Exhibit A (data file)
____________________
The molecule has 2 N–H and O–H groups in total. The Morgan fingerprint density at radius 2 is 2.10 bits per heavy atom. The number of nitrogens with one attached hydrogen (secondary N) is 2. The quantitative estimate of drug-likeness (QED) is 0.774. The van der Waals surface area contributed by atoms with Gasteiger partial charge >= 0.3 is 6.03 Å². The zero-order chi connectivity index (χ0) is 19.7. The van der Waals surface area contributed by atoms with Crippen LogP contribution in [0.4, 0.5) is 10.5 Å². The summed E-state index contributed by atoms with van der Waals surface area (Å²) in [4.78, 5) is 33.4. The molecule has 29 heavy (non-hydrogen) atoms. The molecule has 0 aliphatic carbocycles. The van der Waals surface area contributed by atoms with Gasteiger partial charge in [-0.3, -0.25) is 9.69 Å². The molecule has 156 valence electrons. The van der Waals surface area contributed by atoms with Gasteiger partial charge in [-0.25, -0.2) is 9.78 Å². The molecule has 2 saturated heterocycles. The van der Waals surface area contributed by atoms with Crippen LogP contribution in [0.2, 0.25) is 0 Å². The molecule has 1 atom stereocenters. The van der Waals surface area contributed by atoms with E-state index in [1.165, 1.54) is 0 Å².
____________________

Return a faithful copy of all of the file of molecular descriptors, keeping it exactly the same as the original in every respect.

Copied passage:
The molecule has 2 N–H and O–H groups in total. The Morgan fingerprint density at radius 2 is 2.10 bits per heavy atom. The number of nitrogens with one attached hydrogen (secondary N) is 2. The quantitative estimate of drug-likeness (QED) is 0.774. The van der Waals surface area contributed by atoms with Gasteiger partial charge >= 0.3 is 6.03 Å². The zero-order chi connectivity index (χ0) is 19.7. The van der Waals surface area contributed by atoms with Crippen LogP contribution in [0.4, 0.5) is 10.5 Å². The summed E-state index contributed by atoms with van der Waals surface area (Å²) in [4.78, 5) is 33.4. The molecule has 29 heavy (non-hydrogen) atoms. The molecule has 0 aliphatic carbocycles. The van der Waals surface area contributed by atoms with Gasteiger partial charge in [-0.3, -0.25) is 9.69 Å². The molecule has 156 valence electrons. The van der Waals surface area contributed by atoms with Gasteiger partial charge in [-0.25, -0.2) is 9.78 Å². The molecule has 2 saturated heterocycles. The van der Waals surface area contributed by atoms with Crippen LogP contribution in [0.2, 0.25) is 0 Å². The molecule has 1 atom stereocenters. The van der Waals surface area contributed by atoms with E-state index in [1.165, 1.54) is 0 Å².